As I’m sure you can tell by the title of this post, today is International Stout Day! Like IPA Day, Stout Day is a worldwide celebration of craft beer that was designed to unite the world in a giant toast of this iconic beer style–the stout!
In honor of this awesome holiday, here is a super basic 101-style run down on the various sub-categories of stout and some of my favorite beers to imbibe from each category. If I forgot your favorite sub-style, feel free to mention it in the comment section below so I can update the site! Happy Stout Day! Cheers!
Stout 101 (as basic as it gets)
Irish Dry Stout
The original stout style that evolved from the porter. Dryness comes from the use of roasted unmalted barley. Most famous example is Guinness.
Foreign Extra Stout
Similar to dry stout, but with more gravity (aka alcohol and stuff). This is a rather broad class of stouts. They can be fruity and sweet, dry and bitter, or even have funky notes from Brettanomyces.
Recommended Foreign Extra Stouts:
Russian Imperial Stout
Strong stout originally brewed in the 18th century by Thrale’s brewery in London, England for export to the court of Catherine II of Russia. This is the catch all category for high-alcohol stouts.
Recommended Imperial Stouts:
- Sierra Nevada Narwal
- Cigar City Hunahpu’s Imperial Stout
- AleSmith Speedway Stout
- Bells Expedition Stout
This is a pretty obvious category. Stouts aged in barrels–typically used booze barrels like Bourbon, whiskey, wine and such. Quite possibly the best invention ever!
Recommended Barrel-Aged Stouts:
- Deschutes The Abyss
- Founders KBS (Kentucky Breakfast Stout)
- Goose Island Bourbon County Stout
- New Holland Dragon’s Milk
Stouts brewed with chocolate and or cocoa as well as stouts that boast a noticeable dark chocolate flavor through the use of darker, more aromatic malt; particularly chocolate malt.
Recommended Chocolate Stouts:
- Rogue Chocolate Stout
- Bison Organic Chocolate Stout
- Southern Tier Choklat‘
- Fort Collins Chocolate Stout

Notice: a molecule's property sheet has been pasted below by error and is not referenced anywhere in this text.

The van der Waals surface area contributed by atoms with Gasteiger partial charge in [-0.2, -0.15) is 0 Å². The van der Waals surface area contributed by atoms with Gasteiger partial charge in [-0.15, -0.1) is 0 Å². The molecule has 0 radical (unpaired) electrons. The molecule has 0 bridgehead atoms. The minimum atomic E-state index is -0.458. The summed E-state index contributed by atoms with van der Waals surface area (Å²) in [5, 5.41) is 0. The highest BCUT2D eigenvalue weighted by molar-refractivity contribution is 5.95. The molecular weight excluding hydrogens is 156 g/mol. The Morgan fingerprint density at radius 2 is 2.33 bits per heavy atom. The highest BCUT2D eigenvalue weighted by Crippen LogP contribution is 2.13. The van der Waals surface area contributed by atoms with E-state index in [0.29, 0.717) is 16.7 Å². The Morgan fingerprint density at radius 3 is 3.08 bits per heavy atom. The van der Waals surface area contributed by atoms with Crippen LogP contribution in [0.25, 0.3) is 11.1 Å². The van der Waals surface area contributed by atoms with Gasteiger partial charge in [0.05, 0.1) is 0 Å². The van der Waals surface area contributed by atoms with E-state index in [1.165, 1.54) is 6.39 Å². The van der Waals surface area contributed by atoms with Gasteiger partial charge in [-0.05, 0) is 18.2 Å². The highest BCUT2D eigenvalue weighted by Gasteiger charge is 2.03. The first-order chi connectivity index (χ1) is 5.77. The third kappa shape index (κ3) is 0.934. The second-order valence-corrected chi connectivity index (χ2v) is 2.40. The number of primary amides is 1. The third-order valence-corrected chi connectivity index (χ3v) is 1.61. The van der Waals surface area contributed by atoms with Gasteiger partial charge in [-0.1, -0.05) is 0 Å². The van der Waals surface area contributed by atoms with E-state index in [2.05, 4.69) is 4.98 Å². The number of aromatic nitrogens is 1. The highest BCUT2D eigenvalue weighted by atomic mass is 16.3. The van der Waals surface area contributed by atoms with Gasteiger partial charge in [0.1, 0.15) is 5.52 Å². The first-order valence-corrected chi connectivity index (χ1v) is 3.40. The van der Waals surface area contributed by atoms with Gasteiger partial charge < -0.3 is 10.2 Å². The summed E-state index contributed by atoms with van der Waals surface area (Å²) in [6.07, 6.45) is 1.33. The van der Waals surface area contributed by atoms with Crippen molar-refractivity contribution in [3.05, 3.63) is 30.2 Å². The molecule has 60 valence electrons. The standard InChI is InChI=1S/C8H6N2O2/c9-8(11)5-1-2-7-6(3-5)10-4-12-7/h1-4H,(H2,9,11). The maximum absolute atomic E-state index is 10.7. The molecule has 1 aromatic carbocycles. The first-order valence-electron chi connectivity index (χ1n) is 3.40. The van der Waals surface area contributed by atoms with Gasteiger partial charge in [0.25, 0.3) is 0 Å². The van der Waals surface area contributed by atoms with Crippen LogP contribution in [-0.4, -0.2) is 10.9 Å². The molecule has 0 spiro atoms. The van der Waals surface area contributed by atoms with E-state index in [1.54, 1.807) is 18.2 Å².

Stout containing lactose, a sugar derived from milk. Because lactose is unfermentable by beer yeast, it adds sweetness, body, and calories to the finished beer.
Recommended Milk Stouts:
Stout brewed with oats, typically no more than 30% of the grain bill. Oatmeal stouts tend to be super smooth as a result of the high content of proteins and lipids in oats.
Recommended Oatmeal Stouts:
- Anderson Valley Barney Flats
- Rogue Shakespeare Oatmeal Stout
- Samuel Smiths Oatmeal Stout
- Breckenridge Oatmeal Stout
Another easy category to describe–stouts brewed with coffee!
Recommended Coffee Stouts:
- Bells Java Stout
- Schlafly Coffee Stout
- New Glarus Coffee Stout
- Flying Dog Kujo (Imperial Coffee Stout)
Stouts brewed with oysters. Some brew with only the shells, while others opt to brew with the entire oyster, shell and all. Oyster stouts are typically dark, roasty and dry with a mild brininess or slight gaminess.
Recommended Oyster Stouts:
- Upright Oyster Stout
- 21st Amendment Marooned on Hog Island
- Flying Dog Pearl Necklace
- Abita Imperial Louisiana Oyster Stout
Depending on the sub-category, stouts pair well with a wide range of foods. Naturally, chocolate, cream and fruit-based desserts are a natural partner for the entire range of stouts. Stouts are also a natural pair for grilled meats and game–especially the drier versions. I’m a big fan of blue cheese and stouts. And you can never go wrong partnering a dry or oyster stout with oysters.
Stouts are also really awesome to cook and bake with. Here are some of my favorite stout infused recipes:
- Chocolate Stout Braised Short Ribs
- Stout French Onion Soup
- Imperial Stout Texas-style Chili
- Chocolate Beer Cheesecake with a Pretzel Crust
- Stout Beer Glaze – Three Ways
- BBQ Bloody Mary with Beer
- The Rogue Diplomat Gone Nuts
Also check out these awesome recipes from Deschutes Brewery!